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How Funding the IRS Can Help Close the Tax Gap By Making the Wealthy Pay What They Owe

For decades, rich tax cheats have taken advantage of our weakened IRS. Let’s put an end to their illegal tax evasion.

By Noah Streng

The top 1% of Americans hold 15 times more wealth than the bottom 50% combined, and since the pandemic hit, US billionaires have increased their wealth by $1.8 trillion.  Meanwhile, millions of working-class Americans have lost their jobs and have sunk into poverty because of the pandemic. That’s why it is more important than ever that we have a tax system that works for working people and does not pamper the rich.

How is it possible that just a few people have so much wealth while so many Americans are suffering? Senator Sheldon Whitehouse (D-RI) argues that this massive increase in wealth inequality is due to decades of IRS defunding by Republicans, allowing corporations and the ultra-wealthy to get away without paying their fair share of taxes.

A Senate Subcommittee on Taxation and IRS Oversight hearing titled “Closing the Tax Gap: Lost Revenue from Noncompliance and the Role of Offshore Tax Evasion” demonstrated the desperate need for robust IRS funding. Some studies suggest that the United States is losing around $600 billion per year in unpaid taxes. Because of our broken tax system, which is designed to benefit the ultra-wealthy, much of this unreported income comes from the fact that the rich are infrequently audited. As a result of nearly $3 billion in budget cuts over the past decade, the IRS has lost tens of thousands of employees and now lacks the tools it needs to effectively ensure that the most powerful and wealthy in our society are paying their fair share of taxes.

These budget cuts have opened the door for corporations and the ultra-wealthy to further enrich themselves at a time where nearly 11 million children in the US live in poverty. A paper by IRS researchers and National Bureau of Economic Research academics estimates that the top 1% of Americans fail to report about 21% of their income. Meanwhile, low-income Americans who receive the Earned Income Tax Credit (EITC) are now being audited by the IRS at the same rate as the richest 1% of Americans. Much of this is because the IRS is understaffed and relies on outdated technology to carry out its audits.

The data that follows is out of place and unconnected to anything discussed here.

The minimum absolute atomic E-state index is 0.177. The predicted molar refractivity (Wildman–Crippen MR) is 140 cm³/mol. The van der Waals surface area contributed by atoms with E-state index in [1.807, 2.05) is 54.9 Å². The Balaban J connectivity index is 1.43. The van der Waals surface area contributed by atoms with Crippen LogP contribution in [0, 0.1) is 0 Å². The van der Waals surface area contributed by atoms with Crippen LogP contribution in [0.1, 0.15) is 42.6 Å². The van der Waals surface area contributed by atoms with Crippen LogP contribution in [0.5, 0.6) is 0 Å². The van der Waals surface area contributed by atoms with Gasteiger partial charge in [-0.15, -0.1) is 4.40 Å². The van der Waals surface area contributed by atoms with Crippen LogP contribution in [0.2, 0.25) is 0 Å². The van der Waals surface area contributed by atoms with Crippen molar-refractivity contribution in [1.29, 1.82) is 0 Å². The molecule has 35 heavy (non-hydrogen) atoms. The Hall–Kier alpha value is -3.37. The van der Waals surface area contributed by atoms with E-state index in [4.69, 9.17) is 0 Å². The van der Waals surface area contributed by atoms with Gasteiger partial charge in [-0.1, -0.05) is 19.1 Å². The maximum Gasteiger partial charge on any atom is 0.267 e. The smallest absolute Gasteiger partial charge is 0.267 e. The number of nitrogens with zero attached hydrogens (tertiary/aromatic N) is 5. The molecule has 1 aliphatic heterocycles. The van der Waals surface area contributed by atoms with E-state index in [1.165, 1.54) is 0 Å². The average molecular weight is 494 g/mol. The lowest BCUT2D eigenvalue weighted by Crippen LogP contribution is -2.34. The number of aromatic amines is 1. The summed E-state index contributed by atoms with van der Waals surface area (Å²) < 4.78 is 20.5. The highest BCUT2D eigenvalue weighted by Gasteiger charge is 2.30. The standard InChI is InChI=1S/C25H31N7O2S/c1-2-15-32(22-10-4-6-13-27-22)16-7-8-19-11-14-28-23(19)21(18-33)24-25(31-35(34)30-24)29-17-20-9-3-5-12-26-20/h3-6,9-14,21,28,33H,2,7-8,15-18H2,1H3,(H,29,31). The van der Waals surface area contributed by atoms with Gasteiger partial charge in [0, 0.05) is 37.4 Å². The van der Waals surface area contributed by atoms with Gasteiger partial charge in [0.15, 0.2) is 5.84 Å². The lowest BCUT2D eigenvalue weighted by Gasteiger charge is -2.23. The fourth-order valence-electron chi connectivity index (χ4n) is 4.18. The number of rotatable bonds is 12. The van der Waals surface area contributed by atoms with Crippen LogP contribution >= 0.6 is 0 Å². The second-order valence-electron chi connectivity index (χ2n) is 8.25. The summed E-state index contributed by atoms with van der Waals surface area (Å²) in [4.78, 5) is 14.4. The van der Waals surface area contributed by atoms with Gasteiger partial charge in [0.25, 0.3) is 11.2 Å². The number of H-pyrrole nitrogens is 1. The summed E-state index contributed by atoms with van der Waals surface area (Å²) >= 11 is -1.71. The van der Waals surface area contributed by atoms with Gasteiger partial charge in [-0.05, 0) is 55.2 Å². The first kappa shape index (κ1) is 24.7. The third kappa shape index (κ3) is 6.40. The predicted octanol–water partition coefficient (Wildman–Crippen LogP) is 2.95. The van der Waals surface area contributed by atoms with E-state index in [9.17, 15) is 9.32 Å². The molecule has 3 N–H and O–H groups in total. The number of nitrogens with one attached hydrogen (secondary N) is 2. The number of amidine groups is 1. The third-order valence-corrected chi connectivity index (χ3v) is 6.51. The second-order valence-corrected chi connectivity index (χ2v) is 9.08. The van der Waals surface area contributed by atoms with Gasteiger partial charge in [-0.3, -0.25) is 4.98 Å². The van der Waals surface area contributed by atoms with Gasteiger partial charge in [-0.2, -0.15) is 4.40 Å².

To combat skyrocketing wealth inequality, Congress and the Biden administration should prioritize securing multi-year funding for the IRS to modernize its technology and hire the staff it needs to ensure the ultra-wealthy pay what they owe. Former IRS Commissioner’s Charles Rossotti and Fred Goldberg argue that robust IRS funding and increased enforcement tools could raise more than $1.4 trillion in revenue over the next ten years. Instead of collecting dust in the vaults of the ultra-wealthy, this money should be spent on healthcare, education, and other public services to increase the quality of life of all Americans. To help close the tax gap, the IRS should prioritize audits on corporations and the wealthy who are using their power to avoid paying their fair share of taxes.

Standing up to corporate America and the billionaire class will require millions of working-class people to unite and organize for a more just, humane society. That’s why we need YOU to get engaged in the fight to ensure the IRS has the resources it needs to stop tax cheats! Sign this petition if you’re ready to lend your voice to the fight for social and economic justice. Together, we can build a better world.